Kick Fear in The Face

One of the greatest enemies to trying again is fear. You begin to think you can never do the thing you’ve set out to accomplish. You let fear tell you that you don’t have what it takes. You let the fear of what others will think of you “trying again” hold you back. You have to put on your boots, face your fears and then…with those boots…KICK FEAR IN THE FACE!!!

Good People

Surround yourself with people who will pick you up and push your forward. Good people and good relationships are good for the soul. After you have experienced some kind of failure you don’t need people around you that will bring you down even more. Find people that want the best for you and tap into their positive energy and encouragement.

Remember – it’s only failure when you stop trying – don’t stop – keep going!

You Can Overcome Resistance

Overcome ResistanceThis post is part of the Last 100 Days of 2016 Series. As of today there are 98 days left in 2016, what will do with them? 

The Resistance is Real

In his book, The War of Art, Steven Pressfield says, “Rule of thumb: The more important a call or action is to our soul’s evolution, the more Resistance we will feel toward pursuing it.”

The moment you make a decision to change something in your life is the moment resistance raises its head. Resistance can happen from within yourself or be an outside pressure and in many cases it’s both. The proof that resistance is real can be found when you consider some of these stats from Statistic Brain about New Years Resolutions:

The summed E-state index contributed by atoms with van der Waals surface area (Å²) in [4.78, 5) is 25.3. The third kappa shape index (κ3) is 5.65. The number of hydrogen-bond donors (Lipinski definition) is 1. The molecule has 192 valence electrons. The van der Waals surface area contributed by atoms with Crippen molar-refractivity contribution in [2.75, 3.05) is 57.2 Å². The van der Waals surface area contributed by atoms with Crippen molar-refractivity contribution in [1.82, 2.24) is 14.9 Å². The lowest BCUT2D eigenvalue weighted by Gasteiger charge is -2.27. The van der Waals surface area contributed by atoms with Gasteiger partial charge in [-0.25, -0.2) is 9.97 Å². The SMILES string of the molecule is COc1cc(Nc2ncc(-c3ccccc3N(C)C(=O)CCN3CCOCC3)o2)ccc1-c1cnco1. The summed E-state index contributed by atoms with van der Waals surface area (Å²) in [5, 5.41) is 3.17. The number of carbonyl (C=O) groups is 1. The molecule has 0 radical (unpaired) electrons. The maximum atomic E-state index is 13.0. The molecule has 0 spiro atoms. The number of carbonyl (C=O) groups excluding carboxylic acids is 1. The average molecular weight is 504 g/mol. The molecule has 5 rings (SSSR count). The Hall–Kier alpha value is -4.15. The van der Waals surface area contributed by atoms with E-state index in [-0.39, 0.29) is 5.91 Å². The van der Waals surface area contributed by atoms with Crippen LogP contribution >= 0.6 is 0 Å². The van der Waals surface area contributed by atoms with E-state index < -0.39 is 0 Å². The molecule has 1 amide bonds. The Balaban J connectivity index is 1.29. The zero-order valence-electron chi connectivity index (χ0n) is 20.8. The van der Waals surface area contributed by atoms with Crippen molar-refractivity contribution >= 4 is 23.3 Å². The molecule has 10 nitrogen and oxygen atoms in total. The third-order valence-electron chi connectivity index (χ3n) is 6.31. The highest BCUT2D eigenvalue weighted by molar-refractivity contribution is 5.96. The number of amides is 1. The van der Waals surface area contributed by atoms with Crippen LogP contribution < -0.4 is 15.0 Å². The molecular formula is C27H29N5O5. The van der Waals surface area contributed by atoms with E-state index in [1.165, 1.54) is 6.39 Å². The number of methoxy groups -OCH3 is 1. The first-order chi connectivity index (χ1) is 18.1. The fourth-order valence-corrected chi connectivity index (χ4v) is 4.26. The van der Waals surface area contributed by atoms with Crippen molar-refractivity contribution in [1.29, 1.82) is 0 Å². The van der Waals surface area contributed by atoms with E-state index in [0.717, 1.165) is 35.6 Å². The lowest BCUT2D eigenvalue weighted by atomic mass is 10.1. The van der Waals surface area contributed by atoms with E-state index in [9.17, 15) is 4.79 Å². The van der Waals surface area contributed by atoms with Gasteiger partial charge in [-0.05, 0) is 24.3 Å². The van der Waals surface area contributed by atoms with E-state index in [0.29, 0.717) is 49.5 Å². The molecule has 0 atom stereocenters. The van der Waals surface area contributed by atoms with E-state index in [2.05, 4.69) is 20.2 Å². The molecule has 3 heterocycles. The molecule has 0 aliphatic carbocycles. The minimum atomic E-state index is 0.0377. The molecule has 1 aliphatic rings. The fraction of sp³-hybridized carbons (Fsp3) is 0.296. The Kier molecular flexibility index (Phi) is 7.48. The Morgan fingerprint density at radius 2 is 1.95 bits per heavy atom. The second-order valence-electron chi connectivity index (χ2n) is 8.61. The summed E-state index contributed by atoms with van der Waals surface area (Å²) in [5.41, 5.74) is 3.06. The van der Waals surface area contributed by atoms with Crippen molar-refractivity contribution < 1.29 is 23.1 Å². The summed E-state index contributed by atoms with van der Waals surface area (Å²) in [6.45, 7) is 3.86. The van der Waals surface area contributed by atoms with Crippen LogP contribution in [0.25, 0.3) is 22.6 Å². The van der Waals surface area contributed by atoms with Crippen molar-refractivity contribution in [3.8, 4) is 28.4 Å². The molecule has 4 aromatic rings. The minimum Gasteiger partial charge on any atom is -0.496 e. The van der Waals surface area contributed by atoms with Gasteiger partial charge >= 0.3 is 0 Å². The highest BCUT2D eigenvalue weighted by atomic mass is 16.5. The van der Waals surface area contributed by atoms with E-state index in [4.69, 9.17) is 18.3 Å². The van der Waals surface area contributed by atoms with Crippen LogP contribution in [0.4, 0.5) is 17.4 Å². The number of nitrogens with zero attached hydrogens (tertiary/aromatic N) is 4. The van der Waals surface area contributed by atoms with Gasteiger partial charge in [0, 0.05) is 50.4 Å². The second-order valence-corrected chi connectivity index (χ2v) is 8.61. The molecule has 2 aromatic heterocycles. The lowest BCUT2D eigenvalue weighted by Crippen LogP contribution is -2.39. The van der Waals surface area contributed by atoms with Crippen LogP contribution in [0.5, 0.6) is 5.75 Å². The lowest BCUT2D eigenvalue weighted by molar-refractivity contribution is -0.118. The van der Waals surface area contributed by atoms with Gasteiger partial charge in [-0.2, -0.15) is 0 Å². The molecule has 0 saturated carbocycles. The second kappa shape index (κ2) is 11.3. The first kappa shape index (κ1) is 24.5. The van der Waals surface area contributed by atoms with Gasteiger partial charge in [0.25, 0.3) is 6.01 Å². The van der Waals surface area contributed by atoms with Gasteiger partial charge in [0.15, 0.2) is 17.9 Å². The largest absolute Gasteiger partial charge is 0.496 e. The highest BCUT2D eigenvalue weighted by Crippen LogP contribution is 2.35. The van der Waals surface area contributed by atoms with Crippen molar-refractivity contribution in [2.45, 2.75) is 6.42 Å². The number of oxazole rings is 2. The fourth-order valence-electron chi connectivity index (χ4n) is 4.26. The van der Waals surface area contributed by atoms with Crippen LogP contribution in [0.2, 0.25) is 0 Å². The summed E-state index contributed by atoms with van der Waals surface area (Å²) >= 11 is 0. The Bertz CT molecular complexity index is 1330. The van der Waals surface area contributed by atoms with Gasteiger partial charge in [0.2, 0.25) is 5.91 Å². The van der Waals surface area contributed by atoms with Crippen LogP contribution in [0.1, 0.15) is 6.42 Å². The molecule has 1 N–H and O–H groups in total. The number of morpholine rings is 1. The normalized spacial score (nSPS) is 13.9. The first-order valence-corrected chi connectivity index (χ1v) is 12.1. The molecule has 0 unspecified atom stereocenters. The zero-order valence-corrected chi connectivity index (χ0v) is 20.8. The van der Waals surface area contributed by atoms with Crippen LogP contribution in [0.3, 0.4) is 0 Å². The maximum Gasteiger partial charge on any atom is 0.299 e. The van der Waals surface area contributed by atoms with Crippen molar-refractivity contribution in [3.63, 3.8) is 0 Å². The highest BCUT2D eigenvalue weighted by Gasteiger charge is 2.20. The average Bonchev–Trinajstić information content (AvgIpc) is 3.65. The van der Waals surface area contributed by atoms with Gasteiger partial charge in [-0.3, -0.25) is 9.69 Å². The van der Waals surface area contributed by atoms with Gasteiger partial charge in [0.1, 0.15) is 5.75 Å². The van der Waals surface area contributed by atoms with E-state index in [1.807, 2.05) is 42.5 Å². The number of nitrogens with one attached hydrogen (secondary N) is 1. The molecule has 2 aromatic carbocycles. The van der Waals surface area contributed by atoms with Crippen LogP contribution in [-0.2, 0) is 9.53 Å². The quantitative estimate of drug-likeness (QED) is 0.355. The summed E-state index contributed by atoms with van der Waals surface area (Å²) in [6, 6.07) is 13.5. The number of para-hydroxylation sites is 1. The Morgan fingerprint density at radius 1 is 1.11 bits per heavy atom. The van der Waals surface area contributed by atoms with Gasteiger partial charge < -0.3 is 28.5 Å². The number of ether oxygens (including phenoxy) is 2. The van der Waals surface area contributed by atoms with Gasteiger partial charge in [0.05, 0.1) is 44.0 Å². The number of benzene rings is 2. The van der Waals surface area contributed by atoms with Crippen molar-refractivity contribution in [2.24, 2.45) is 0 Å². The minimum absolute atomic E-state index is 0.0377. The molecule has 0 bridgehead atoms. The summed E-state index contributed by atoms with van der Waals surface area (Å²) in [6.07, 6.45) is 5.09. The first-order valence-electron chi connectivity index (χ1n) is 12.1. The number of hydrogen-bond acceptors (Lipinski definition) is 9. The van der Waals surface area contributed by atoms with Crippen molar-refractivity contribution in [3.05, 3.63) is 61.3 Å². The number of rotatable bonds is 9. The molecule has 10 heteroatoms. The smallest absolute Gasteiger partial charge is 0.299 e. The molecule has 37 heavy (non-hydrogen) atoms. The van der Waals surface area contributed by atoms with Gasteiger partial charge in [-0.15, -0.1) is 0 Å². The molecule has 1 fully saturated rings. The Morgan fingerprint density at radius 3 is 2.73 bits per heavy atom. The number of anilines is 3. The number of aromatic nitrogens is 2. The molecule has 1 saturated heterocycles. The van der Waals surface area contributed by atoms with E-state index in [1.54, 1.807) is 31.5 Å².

• 8% of people are successful in achieving their resolution
  • 49% have infrequent success
  • 24% never succeed and fail on their resolution each year

If you wan to be part of the 8% you absolutely can. Overcoming is within your reach. Here are three ways to push through resistance and make the change you desire.

Jedi Mind Tricks

You don’t need to be Luke Skywalker or Master Yoda and possess Jedi powers to overcome the resistance but your mind plays a huge role. You either decide to give in to resistance and accept defeat or make the decision to push back, fight and conquer it.

From the big to little decisions it all counts. The choices you make in the next hour, day, week or month will be reflected in your future. Choose wisely and with purpose. 

Define & Write It Down

Research shows that people who explicitly make resolutions are 10 times more likely to attain their goals than people who don’t explicitly make resolutions. At the beginning of this year I chose three words that would define my approach to 2016. I wrote those words down in various places so that I’m always reminded of my focus and my goals.


Being part of a community and having others that know the changes you are attempting to make is a big part of success or failure. When you have someone or many people that you know will ask you how things are going there’s an added level of commitment.

At the beginning of this year I was part of a couple health challenges. In one challenge I was part of a team. Me and four others knew each other’s goals and were committed to helping each other. We would text, work out together, email and stay connected through social media. Our relationship had two main purposes in the beginning; 1) hold each accountable 2) encourage one another.

Find at least one person who’s up in your business and see the kind of difference it can make.

Don’t lose heart – keep fighting against whatever is resisting you, your goals and your progress.

Finish 2016 strong!